It wasn't supposed to be this way: a night of mourning and temporary catharsis through hockey. But it was. After a memorial ceremony for beloved Vezina Trophy winning goaltender Pelle Lindbergh, who perished at age 26 from brain injuries suffered in a late-night automobile accident on Nov. 10, the team had shift its focus to winning a hockey game against the defending Stanley Cup champion Edmonton Oilers. With Lindbergh's parents, fiancee, and brother-in-law in attendance, the team delivered a 5-3 victory. Callup goaltender Darren Jensen performed admirably. After the game, Pelle's father, the late Sigge Lindbergh, shook the hand of each and every player in the Flyers locker room. The victory gave the Flyers an 11-game winning streak (on the way to 13 in a row), but there was no celebration on this night; only grieving among the Flyers' extended family and fanbase.
7. APR. 11, 1996: Flyers 3 vs. Montreal 2
In the Flyers' final regular season home game at the legendary Spectrum, the team clinched the Atlantic Division championship on a shorthanded goal by Shjon Podein, an even-strength tally by John Druce and the eventual game-winning goal by John LeClair. The Flyers slammed the door with authority in the third period (10-4 shot advantage) and Ron Hextall needed only to make 17 saves on 19 shots for the game. In an elaborate postgame ceremony, each member of the current team skated a victory lap with one counterpart Alumni player from previous era.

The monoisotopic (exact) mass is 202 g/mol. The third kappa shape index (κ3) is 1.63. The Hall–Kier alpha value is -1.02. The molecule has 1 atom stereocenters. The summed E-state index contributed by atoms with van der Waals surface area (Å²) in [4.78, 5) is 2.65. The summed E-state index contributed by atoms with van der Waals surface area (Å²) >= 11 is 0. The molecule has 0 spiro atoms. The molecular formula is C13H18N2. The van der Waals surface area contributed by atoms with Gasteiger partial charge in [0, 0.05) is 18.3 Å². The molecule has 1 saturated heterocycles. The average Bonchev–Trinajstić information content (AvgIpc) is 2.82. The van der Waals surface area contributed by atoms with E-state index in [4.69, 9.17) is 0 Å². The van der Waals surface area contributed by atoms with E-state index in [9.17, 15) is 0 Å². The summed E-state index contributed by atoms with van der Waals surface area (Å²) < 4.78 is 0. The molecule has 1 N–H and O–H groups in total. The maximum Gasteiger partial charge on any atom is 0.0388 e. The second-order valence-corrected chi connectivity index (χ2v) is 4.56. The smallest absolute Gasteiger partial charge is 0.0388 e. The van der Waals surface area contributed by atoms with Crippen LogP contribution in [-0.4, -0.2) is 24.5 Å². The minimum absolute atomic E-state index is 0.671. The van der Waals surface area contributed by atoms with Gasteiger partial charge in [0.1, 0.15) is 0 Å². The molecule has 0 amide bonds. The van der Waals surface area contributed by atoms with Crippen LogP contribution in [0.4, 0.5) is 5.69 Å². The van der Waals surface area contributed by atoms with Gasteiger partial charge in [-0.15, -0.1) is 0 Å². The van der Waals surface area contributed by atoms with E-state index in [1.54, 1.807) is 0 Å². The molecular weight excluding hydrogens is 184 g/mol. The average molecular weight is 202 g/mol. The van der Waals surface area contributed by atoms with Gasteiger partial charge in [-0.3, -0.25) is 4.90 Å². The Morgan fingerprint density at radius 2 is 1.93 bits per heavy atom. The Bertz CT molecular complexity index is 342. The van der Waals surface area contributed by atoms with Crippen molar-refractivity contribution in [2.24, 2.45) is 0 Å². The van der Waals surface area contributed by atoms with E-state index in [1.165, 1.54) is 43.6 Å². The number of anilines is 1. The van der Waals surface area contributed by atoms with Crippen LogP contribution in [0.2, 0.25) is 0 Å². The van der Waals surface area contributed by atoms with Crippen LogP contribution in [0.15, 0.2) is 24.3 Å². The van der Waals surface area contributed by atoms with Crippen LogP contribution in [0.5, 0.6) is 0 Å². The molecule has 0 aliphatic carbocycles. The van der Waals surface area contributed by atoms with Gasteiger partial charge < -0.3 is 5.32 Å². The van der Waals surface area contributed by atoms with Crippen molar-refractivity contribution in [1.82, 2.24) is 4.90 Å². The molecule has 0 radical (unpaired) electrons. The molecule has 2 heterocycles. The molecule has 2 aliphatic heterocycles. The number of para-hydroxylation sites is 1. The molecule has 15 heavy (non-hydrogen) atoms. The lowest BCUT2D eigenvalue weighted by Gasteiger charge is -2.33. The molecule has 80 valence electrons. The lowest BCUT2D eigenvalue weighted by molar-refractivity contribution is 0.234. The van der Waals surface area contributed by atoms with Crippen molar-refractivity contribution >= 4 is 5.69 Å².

8. APR. 11, 2010 "The Shootout": Flyers 2 vs. New York Rangers 1
The 2009-10 season came down to a winner-takes-all shootout finale at the Wells Fargo Center: the winner would make the playoffs and the loser would miss the postseason. Brian Boucher needed to outduel superstar Rangers goaltender Henrik Lundqvist -- and did just that. Successful attempts by Danny Briere and Claude Giroux put the Flyers within one save of the vital bonus point. Boucher then denied New York's Olli Jokinen to earn the win. With a playoff spot locked up by the narrowest of margins, the Flyers went on to make a run to an overtime Game 6 of the Stanley Cup Final.
9. APR. 9, 2016: Flyers 3 vs. Pittsburgh 1
With the Flyers in need of two points on the penultimate day of the regular season in order to clinch a playoff spot, power forward Wayne Simmonds dedicated the game beforehand to Flyers' co-founder and longtime chairman Ed Snider. He delivered on his promise with two goals. The Flyers trailed 1-0 early and were in severe jeopardy of falling into a 2-0 hole when goaltender Steve Mason made a 10-bell save on Kael Moullierat from the left slot. The momentum turned thereafter and the Flyers went on to win the game. Before the game, anthemist Lauren Hart sang directly to the ailing Mr. Snider via FaceTime. Two days later, Ed Snider passed away at the age of 83.
10. FEB. 4, 2019: Flyers 2 vs. Vancouver 1
A brilliant 41-save performance by 20-year-old rookie goaltender Carter Hart backstopped the team to its 2,000th franchise regular season victory on the same time the team nailed down an eight-game winning streak. A power play goal by Sean Couturier and a breakaway tally by Jakub Voracek were just enough to win, courtesy of Hart.